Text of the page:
Google+ for writers, again.

I have been on G+ more than Facebook or Twitter now. As a selling platform, not that good. But as a networking and collaborative platform, amazing.

It can sure seem like that when you first start up.

First thing I want to share is make sure people can find you and circle you. The nice thing about filling out your Google profile (and you better, because it is necessary for G+) is that you can private and share what you want. Under occupation, set it to everyone. Then put in there how you want to be viewed. Why? Because if you name comes up in a stream and I want to find out about you, the first thing I do is hover over your name.

A little bubble pops up. It will have your name and you occupation listed. If you are a writer all you have to put in occupation is writer or author. You don’t have to put where you are working for a pay check, unless you want to connect to people that way. There is a place to list your employment, that you can set to private.

You are easier to find, now what. Connect with a few people and jump into the conversations. As you read the responses, check out who is responding. You might find a gold mine. And don’t be afraid of adding them to a circle.

I use two circles for people I find interesting, but not sure where to put them right away. The acquaintances one (which G+ gives you when you start out) and one I made called suggestions. That is for everyone G+ suggests to me. I can watch them for a bit and decide if they are worth moving to a different circle or dropping.

Find someone you don’t like, you can drop them from your circle, ignore, block, and block with reporting. Ignore means they are following you and you don’t have to read their posts, but they can respond to yours. Block; stops them from seeing your posts. And Block and report, reports the profile to G+ as well.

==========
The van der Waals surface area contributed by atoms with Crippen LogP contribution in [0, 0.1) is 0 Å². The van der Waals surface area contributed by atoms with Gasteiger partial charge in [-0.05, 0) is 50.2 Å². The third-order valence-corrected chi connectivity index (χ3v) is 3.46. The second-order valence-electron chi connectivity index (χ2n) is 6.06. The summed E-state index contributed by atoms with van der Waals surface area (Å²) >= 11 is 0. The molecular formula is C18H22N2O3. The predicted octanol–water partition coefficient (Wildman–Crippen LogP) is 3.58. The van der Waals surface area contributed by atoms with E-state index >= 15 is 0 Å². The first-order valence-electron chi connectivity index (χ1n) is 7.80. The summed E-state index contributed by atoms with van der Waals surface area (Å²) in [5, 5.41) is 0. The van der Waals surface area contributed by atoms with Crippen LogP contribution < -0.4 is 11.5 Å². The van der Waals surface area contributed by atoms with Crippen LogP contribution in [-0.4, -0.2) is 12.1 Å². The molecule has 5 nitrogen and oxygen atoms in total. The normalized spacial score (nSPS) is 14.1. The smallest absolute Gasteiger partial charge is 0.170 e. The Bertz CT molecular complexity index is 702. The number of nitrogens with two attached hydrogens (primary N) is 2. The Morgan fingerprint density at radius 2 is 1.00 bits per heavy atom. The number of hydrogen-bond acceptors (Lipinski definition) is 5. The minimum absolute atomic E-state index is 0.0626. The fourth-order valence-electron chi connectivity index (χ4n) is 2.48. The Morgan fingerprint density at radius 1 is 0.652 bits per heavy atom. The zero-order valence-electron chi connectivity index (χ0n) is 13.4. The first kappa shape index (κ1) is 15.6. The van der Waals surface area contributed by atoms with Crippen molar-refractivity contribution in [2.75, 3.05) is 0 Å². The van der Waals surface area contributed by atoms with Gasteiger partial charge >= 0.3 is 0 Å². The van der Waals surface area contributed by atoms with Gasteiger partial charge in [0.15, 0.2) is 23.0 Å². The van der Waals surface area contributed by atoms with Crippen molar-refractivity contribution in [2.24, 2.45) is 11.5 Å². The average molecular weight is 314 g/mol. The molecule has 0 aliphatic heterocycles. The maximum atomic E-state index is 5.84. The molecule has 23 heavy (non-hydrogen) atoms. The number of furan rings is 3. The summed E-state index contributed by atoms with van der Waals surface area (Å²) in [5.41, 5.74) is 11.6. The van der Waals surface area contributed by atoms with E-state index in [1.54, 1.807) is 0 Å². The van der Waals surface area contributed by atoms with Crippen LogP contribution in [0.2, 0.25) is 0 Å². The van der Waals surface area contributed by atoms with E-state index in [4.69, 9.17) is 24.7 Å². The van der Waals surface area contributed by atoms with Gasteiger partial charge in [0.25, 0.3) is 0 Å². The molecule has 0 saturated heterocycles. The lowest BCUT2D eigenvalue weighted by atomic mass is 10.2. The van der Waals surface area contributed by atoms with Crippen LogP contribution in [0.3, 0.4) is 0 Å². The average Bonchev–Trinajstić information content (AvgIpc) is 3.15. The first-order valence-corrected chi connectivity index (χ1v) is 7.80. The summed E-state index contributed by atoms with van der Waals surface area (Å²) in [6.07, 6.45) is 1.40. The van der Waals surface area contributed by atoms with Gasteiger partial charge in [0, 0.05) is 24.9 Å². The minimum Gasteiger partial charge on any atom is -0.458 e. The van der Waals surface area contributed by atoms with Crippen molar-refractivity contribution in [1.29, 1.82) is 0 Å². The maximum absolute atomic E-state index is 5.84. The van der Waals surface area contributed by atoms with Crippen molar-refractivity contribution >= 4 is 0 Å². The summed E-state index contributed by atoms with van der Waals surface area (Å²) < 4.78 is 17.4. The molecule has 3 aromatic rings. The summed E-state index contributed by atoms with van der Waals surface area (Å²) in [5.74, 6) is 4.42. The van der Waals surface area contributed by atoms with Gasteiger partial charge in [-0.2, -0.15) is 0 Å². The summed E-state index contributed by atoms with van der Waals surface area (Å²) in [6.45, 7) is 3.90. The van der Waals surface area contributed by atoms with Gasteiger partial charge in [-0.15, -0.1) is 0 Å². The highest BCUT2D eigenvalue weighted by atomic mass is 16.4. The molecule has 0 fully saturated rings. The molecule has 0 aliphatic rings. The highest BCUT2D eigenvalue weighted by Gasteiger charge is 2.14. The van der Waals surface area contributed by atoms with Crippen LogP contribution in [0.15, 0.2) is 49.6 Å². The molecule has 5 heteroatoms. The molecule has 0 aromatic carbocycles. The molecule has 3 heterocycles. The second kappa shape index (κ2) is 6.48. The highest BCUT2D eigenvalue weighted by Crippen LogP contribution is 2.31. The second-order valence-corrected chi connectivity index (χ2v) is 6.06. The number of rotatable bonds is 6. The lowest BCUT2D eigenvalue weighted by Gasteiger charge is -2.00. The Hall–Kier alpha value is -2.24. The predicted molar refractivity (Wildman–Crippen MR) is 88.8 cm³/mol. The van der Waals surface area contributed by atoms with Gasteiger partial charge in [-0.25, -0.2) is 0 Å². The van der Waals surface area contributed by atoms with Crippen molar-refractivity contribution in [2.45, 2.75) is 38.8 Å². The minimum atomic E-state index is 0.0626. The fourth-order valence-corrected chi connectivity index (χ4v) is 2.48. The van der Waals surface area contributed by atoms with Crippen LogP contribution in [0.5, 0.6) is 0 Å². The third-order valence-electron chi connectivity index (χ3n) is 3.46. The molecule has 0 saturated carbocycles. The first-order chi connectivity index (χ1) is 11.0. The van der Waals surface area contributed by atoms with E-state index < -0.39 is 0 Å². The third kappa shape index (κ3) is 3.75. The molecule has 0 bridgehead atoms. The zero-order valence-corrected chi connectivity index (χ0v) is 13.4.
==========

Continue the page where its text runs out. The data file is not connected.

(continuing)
Those are some quick tips to help you out.

Why have I stayed, since selling isn’t that good. There is more to being an author than selling. Something I think a few of us have forgotten. Selling only on G+ will make you a pariah very quickly. There were a couple of authors I followed on Twitter and Facebook that when they went to G+ I dropped. Why? They were cross posting the same thing (word for word) on all three platforms. And all I saw were “Buy my book” posts. They gave me nothing to interact with.

But as for networking and collaboration, G+ is wonderful. I have posted problems I have had with a recent manuscript, within minutes I get suggestions, links and pep talks. And collaboration: I am working on a horror wiki with other writers and artists.

Maundbury came about because I saw a post that said. “We should make up a horror setting.” With in an hour the wiki was in place and over the last month it has grown. We haven’t seen any writing, except for the entries, but I am sure that will change.

I am also using it for my beta readers, and the people working on my book trailer/mini films. (More about that later, if everything falls into place, it will be very interesting.) G+ makes a nice little place to sort out who I talk to and why.

One negative: The real name policy. I don’t like it. If you write under a pseudonym, you maybe asked to delete that profile. G+ users are fighting it. Because it makes no sense why Lady Gaga can keep her stage name, but a blogger that has used their Internet handle will be kicked out. They have also kicked out people with unusual, but real names. So if you are known under a pseudonym, I would wait and see if G+ changes that policy.

Last piece of advice. G+ is not Facebook. It’s not Twitter. It’s another community. One that you have a little more control over. Facebook is the frat party. Twitter the cocktail party. And G+ is the small town.

If you want to meet more writers; connect with me ( ). One of the circles you see on my profile is my writing one. Jump in.